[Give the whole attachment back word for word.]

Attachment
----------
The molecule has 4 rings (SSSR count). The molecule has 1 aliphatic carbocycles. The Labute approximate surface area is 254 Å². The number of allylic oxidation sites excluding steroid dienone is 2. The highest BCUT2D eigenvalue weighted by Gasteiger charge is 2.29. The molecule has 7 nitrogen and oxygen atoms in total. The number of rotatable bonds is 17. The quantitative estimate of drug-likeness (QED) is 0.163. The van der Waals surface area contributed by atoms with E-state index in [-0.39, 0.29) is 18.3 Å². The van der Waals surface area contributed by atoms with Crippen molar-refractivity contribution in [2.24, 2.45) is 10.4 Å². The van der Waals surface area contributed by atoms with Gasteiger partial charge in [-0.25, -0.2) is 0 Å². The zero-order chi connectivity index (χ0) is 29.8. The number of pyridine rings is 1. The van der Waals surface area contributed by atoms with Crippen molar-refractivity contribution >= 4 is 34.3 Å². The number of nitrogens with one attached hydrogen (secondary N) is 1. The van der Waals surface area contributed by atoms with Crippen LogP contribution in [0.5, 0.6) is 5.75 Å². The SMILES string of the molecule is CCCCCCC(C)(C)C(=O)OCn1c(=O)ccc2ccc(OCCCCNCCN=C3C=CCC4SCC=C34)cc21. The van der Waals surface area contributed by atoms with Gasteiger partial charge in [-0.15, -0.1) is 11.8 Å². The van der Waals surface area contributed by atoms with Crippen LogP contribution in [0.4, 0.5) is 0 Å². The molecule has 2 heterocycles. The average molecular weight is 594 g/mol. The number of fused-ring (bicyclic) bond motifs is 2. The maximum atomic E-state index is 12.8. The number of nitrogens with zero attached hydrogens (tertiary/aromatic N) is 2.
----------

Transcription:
The molecule has 4 rings (SSSR count). The molecule has 1 aliphatic carbocycles. The Labute approximate surface area is 254 Å². The number of allylic oxidation sites excluding steroid dienone is 2. The highest BCUT2D eigenvalue weighted by Gasteiger charge is 2.29. The molecule has 7 nitrogen and oxygen atoms in total. The number of rotatable bonds is 17. The quantitative estimate of drug-likeness (QED) is 0.163. The van der Waals surface area contributed by atoms with E-state index in [-0.39, 0.29) is 18.3 Å². The van der Waals surface area contributed by atoms with Crippen molar-refractivity contribution in [2.24, 2.45) is 10.4 Å². The van der Waals surface area contributed by atoms with Gasteiger partial charge in [-0.25, -0.2) is 0 Å². The zero-order chi connectivity index (χ0) is 29.8. The number of pyridine rings is 1. The van der Waals surface area contributed by atoms with Crippen molar-refractivity contribution >= 4 is 34.3 Å². The number of nitrogens with one attached hydrogen (secondary N) is 1. The van der Waals surface area contributed by atoms with Crippen LogP contribution in [0.5, 0.6) is 5.75 Å². The SMILES string of the molecule is CCCCCCC(C)(C)C(=O)OCn1c(=O)ccc2ccc(OCCCCNCCN=C3C=CCC4SCC=C34)cc21. The van der Waals surface area contributed by atoms with Gasteiger partial charge in [-0.15, -0.1) is 11.8 Å². The van der Waals surface area contributed by atoms with Crippen LogP contribution in [0.4, 0.5) is 0 Å². The molecule has 2 heterocycles. The average molecular weight is 594 g/mol. The number of fused-ring (bicyclic) bond motifs is 2. The maximum atomic E-state index is 12.8. The number of nitrogens with zero attached hydrogens (tertiary/aromatic N) is 2.